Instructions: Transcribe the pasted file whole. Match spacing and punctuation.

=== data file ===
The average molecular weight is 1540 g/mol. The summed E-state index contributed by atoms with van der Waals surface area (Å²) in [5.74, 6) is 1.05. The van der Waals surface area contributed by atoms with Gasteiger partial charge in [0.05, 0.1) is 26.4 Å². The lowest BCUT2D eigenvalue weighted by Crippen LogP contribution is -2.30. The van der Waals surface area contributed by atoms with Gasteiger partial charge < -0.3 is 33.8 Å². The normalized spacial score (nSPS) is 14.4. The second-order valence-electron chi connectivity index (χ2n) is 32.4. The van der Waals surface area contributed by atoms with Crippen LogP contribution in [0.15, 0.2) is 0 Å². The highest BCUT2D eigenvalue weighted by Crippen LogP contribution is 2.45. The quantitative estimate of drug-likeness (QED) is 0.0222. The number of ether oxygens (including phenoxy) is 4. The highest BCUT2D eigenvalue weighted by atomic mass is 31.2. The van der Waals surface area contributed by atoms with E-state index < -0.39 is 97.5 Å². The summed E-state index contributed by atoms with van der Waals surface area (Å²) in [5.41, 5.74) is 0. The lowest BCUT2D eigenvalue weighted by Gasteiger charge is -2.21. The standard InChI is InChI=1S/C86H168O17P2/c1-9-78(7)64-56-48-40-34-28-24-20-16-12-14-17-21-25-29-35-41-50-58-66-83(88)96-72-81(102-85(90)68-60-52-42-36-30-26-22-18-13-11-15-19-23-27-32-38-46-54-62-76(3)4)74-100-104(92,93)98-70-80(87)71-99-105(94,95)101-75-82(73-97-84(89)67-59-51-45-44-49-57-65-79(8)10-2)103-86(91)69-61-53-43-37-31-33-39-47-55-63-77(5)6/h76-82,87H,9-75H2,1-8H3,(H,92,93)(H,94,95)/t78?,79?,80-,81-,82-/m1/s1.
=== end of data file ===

The average molecular weight is 1540 g/mol. The summed E-state index contributed by atoms with van der Waals surface area (Å²) in [5.74, 6) is 1.05. The van der Waals surface area contributed by atoms with Gasteiger partial charge in [0.05, 0.1) is 26.4 Å². The lowest BCUT2D eigenvalue weighted by Crippen LogP contribution is -2.30. The van der Waals surface area contributed by atoms with Gasteiger partial charge < -0.3 is 33.8 Å². The normalized spacial score (nSPS) is 14.4. The second-order valence-electron chi connectivity index (χ2n) is 32.4. The van der Waals surface area contributed by atoms with Crippen LogP contribution in [0.15, 0.2) is 0 Å². The highest BCUT2D eigenvalue weighted by Crippen LogP contribution is 2.45. The quantitative estimate of drug-likeness (QED) is 0.0222. The number of ether oxygens (including phenoxy) is 4. The highest BCUT2D eigenvalue weighted by atomic mass is 31.2. The van der Waals surface area contributed by atoms with E-state index < -0.39 is 97.5 Å². The summed E-state index contributed by atoms with van der Waals surface area (Å²) in [5.41, 5.74) is 0. The lowest BCUT2D eigenvalue weighted by Gasteiger charge is -2.21. The standard InChI is InChI=1S/C86H168O17P2/c1-9-78(7)64-56-48-40-34-28-24-20-16-12-14-17-21-25-29-35-41-50-58-66-83(88)96-72-81(102-85(90)68-60-52-42-36-30-26-22-18-13-11-15-19-23-27-32-38-46-54-62-76(3)4)74-100-104(92,93)98-70-80(87)71-99-105(94,95)101-75-82(73-97-84(89)67-59-51-45-44-49-57-65-79(8)10-2)103-86(91)69-61-53-43-37-31-33-39-47-55-63-77(5)6/h76-82,87H,9-75H2,1-8H3,(H,92,93)(H,94,95)/t78?,79?,80-,81-,82-/m1/s1.